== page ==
The explosion of the Rs 5600-crore NSEL scam is a vindication of Sebis former chief C B Bhaves tough stance against promoter Jignesh Shahs proposal to start an equity stock exchange after launching a commodity futures bourse. Besides insisting on separating distributors commission from investors subscription, his crackdown on mutual funds unit-linked insurance products had antagonised powerful asset management companies as well as irked the Insurance Regulatory and Development Authority and was the trigger for the setting up of a super regulator by finance minister Pranab Mukherjee, apparently to coordinate between different regulating agencies and avoid a turf war. Denial of extension to him was the collateral damage of the ambition of an aide of the finance minister to see her close relative as the boss of UTI. A vacancy was created at the countrys oldest AMC by shifting the incumbent to the capital market regulators office, riding on the campaign launched against Bhave for his inaction in weeding out fake subscribers at subsidiary NSDL, when he was the boss of NSE, instead of focusing on the faulty proportionate allotment mechanism applicable for distribution of IPO shares. The plan skidded, when the single largest shareholder of the government-sponsored mutual fund, T Rowe Price of the US, raised objection. The fourth largest mutual funds by assets remained headless for over two years till July this year. The moral of the story is that some of the outrages in the Indian financial world can be traced to political ties. Though MCX-SX got the green light after the promoter agreed to bring down his shareholding to 5% in a predetermined timeframe following a hard-fought legal battle, the truce was facilitated only after there was a change of guard at the finance ministry and Sebi. The promoter of Saradha chit fund could profit from the pyramid scheme either because of complicity or indifference of local policy makers. The Sahara group promoter has built a diverse empire by offering small savings schemes to the informal sector clueless about the risk and returns correlation and benefiting from a nascent regulatory environment with limited reach and power, confusion between regulators over supervision of overlapping products, and the complex landscape in the politically important home state of Uttar Pradesh. Similary, Ramalinga Raju, the promoter of Satyam Computer Services, had become the face of Andhra Pradeshs transformation from a agri- and marine-based economy to a hi-tech destination for domestic and foreign investors. His political reach cut across the aisle, enabling him to share a dais with former US president Bill Clinton during the latters visit to the state in 2000. While Raju was promptly arrested after his confessional statement to Sebi of having doctored his accounts for many years, Shah has blamed the professional management of the spot commodity exchange. Considering that flagship Financial Technologies India owned nearly the entire NSEL, the inference is that either he was sleeping at the wheel or did not know the difference between a spot and futures market. In fact, Shahs was a classic derivatives strategy of hedging against both a bull and bear run by running a regulated exchange as an entrepreneurial showpiece and at the same time generating a spurious enterprise for high return. This brings to the second realisation. The conflict between public interest and making profit is sharper in certain businesses. Stock exchanges, often cited in this context, cannot be run as non-profit organisations if they have to invest in offering seamless services and create a secure environment for trading. Yet, the for-profit objective is leading to consolidation among global exchanges, eliminating price competition. If they cannot be completely eradicated, it is essential to ensure that the damage due to scams is limited. Fast-tracking trial is one of the ways and so also freezing and liquidation of the assets of the manipulator. This may not be fair to the other stakeholders. Therefore, focus on consolidated results is an important lesson for investors. This will prompt closer scrunting of the symbiotic relations between group companies. For instance, flagship FTILs profit was being boosted by the illegal gains made by NSEL. To solve the problem of the troubled group, the Satyam rescue could be an ideal template. The government disbanded the board of directors and appointed a 10-member committee of eminent professionals to run the software services producer, hit by a Rs 7000-crore hole in the balance sheet. Later, the IT company was auctioned to the highest bidder. This is what should be done to the FTIL group to prevent further erosion in the wealth of the shareholders and also to discourage the formation of bubbles.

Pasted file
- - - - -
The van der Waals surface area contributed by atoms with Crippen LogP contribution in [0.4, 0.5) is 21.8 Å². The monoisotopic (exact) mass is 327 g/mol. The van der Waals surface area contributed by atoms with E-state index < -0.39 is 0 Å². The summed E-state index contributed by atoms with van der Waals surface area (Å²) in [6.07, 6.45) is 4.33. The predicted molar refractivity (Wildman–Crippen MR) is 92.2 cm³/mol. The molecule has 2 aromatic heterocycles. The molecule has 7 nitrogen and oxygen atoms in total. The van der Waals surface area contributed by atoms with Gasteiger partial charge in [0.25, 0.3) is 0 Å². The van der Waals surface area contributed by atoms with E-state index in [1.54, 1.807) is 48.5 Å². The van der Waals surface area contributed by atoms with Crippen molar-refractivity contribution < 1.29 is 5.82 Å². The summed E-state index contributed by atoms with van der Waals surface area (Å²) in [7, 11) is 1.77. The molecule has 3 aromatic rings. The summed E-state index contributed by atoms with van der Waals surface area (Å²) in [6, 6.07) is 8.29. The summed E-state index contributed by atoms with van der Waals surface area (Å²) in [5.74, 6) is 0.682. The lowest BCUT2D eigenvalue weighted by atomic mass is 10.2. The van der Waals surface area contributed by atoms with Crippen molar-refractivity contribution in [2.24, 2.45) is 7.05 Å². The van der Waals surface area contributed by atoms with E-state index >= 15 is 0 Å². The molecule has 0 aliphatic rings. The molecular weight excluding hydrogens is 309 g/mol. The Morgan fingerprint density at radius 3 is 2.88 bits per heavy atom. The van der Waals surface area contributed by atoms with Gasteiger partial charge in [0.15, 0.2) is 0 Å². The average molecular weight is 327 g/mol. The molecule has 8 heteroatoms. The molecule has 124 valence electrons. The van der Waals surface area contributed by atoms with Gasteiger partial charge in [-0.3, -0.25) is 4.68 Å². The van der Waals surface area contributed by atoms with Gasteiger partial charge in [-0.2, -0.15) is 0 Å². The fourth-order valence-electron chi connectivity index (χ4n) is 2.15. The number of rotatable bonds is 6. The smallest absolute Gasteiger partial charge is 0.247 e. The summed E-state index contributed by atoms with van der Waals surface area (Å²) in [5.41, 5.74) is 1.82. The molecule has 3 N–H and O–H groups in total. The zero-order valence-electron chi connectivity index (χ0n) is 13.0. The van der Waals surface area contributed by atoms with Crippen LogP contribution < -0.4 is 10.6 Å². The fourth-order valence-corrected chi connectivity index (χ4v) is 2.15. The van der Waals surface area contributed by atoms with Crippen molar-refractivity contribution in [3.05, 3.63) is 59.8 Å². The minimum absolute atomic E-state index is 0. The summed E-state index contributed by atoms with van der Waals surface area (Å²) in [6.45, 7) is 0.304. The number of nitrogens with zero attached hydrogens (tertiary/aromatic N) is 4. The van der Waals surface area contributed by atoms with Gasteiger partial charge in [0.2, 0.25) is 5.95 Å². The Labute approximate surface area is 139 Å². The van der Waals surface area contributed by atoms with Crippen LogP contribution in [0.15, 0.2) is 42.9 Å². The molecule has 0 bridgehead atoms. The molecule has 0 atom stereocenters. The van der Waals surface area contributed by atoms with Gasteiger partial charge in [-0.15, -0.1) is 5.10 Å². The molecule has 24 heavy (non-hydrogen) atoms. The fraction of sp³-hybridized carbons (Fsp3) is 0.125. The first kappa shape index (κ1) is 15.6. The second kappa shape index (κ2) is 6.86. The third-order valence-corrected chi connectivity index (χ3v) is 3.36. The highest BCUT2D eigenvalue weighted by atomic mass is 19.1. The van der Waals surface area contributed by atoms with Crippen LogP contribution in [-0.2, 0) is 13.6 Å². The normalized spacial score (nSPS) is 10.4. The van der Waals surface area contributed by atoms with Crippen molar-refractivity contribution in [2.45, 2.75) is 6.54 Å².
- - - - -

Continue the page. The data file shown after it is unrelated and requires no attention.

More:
Oct 14 27, 2013


dividend in percentage remains the same, shareholders of companies issuing bonus shares receive higher quantum of dividend. Therefore, bonus issues could be real wealth creators for the shareholders.
Kaustubh Sahai, via e-mail

Wealth creator There are several similarities between a bonus issue and a stock-split (Stocks: The bonus benefits, Sep 16-29, 2013). When these companies go exbonus and ex-split, their market prices are adjusted. In both these cases, the stock price will be reduced by half. The basic principle is that the market value of a firm remains the same.
Kishor A M, via e-mail

Bonus issues could be traps. Many firms with dubious record of corporate governance and not-so-exciting financials opt for bonus shares to boost sentiments. In such cases, bonus shares could end up destroying shareholder wealth.
Esha Chaudhary , via e-mail

The phasing out of P notes, through which anonymous foreign investors can invest in Indian stocks, was rescinded after the market displayed withdrawal symptoms. Differentiating investment from tax havens between good and bad is in a limbo to pacify sulking investors.